Feeling Like an Outsider

This is an article I wrote for the disAbility network I am involved with at work.

Sometimes I forget that I look “normal” now. I had spent so many years knowing that I stood out because of my extreme obesity that I still catch myself feeling like an outsider. Some people made obvious comments about my obesity which equated being really fat with having no self-control. We always hear that ‘words cannot hurt you.’ But they did. Over time I began to believe them.  Other people meant well when they said things like: “You’re such a handsome man, if you only lost some weight…” In general, most people liked me and thought I was a nice guy. But looking back, I realize that I felt like a loser. It’s sad that I judged myself based upon how I believed others saw me.

“Big Guy”—I’ve lost track of how many times I heard that. It was people’s subtle way of pointing out my “big problem.” Most people didn’t mean any harm. In fact, it was a term of endearment among some of my friends. Over time I began to identify with the label “Big Mike.”

Most people with disabilities don’t have the option of changing their appearance, but in 2014 I embarked on a fundamental change in lifestyle—not a “diet”—which enabled me to lose over 200 pounds in about 11 months. I cut back gradually on what I ate (as well as portion size) and increased my physical activ

ity. I used an app to track daily food intake and exercise. In the early days I mostly used my “Gilad Janklowicz’ Bodies in Motion” DVDs and walking. I still do that today but have added weight lifting and a lot of hiking. The most challenging part is not the exercise or the foods you eat, but the power it takes in the mind.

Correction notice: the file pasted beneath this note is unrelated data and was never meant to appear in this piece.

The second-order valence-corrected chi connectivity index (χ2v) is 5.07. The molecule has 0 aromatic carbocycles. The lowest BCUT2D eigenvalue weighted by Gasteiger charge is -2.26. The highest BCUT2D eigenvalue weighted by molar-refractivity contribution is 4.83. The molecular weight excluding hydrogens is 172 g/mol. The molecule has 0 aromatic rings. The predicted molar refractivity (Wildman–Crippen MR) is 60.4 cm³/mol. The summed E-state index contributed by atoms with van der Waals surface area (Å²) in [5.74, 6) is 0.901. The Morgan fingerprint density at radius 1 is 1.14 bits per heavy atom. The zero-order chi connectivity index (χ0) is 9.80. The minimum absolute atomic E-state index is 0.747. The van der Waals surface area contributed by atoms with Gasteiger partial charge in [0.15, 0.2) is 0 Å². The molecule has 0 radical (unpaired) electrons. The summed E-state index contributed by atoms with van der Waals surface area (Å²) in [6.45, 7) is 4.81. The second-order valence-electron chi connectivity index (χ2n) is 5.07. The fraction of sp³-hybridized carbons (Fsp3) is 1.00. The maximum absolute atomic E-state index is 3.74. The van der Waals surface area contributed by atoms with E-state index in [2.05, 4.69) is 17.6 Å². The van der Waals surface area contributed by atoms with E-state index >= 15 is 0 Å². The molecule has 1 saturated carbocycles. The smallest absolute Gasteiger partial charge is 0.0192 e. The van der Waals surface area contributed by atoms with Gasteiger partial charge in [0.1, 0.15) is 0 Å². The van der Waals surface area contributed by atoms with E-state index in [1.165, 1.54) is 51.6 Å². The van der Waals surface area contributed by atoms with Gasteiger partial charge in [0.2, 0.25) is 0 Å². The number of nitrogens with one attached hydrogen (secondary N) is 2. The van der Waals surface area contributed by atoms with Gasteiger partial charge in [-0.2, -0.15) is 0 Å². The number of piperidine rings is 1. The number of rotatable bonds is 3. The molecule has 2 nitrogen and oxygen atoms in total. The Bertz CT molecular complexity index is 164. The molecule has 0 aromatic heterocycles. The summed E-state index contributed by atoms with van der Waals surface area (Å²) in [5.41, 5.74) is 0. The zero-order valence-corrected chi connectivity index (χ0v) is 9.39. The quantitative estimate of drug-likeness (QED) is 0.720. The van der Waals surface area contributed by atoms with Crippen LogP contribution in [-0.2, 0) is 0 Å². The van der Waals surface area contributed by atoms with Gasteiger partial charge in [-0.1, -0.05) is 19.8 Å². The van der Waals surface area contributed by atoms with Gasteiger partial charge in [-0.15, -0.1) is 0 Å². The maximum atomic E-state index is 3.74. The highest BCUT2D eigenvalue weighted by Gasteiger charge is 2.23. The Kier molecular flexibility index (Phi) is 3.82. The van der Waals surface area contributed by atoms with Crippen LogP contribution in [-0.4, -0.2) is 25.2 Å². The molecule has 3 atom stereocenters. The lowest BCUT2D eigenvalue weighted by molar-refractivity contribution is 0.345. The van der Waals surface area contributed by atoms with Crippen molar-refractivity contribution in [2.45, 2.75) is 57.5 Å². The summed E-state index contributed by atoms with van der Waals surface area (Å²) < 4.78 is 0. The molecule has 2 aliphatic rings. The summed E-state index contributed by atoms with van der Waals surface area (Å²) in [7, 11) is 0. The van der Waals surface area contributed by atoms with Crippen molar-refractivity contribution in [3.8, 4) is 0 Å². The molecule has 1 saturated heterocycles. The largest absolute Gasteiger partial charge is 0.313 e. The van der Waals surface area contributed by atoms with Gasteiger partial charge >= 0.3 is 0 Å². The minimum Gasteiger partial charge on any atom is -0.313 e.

Some people might say that my story just goes to prove that obese people have only themselves to blame if they can’t lose weight.  But the truth is that how I felt about myself, coupled with my declining health, is what motivated me to change. My health did improve, and I looked much better. I still felt fat, even though I knew that I was now thinner than people I deemed “normal” sized. Over the years I had learned to identify with and accept my condition so much so that it became a part of me.

Despite everything I put myself through to get healthier, I continued to be my own worst critic, and I had to realize that my self-worth needed to come from within, not from what others thought of me.  This is easier said than done. Human beings are social animals, after all, and are conditioned to seek the approval of others. We want to be liked and not judged in a negative way. I know there many who say they don’t care what others think of them, and if that is truly the case, I wish I could learn to be like that.

It takes a conscious effort each day for me to learn to love myself and accept how I look. I am still critical of my body and have had to learn not to push myself too much to try to achieve a physical appearance that may not be realistic. After all, who am I doing this for? In the end, I am still doing this for myself, because keeping active and taking care of my body makes me feel good.  Even people who have looked “normal” all their lives feel intense social pressure—no matter their age or health limitations—to look young and “hot” because of the many unattainable cultural ideals imposed by the media on both men and women in 21st-century America.

I now view all of this as a journey, not a destination. I learn a little more each day about my new self, slowly letting go of past injuries to my self-esteem and actively encouraging the people around me to find their own inner core of strength.

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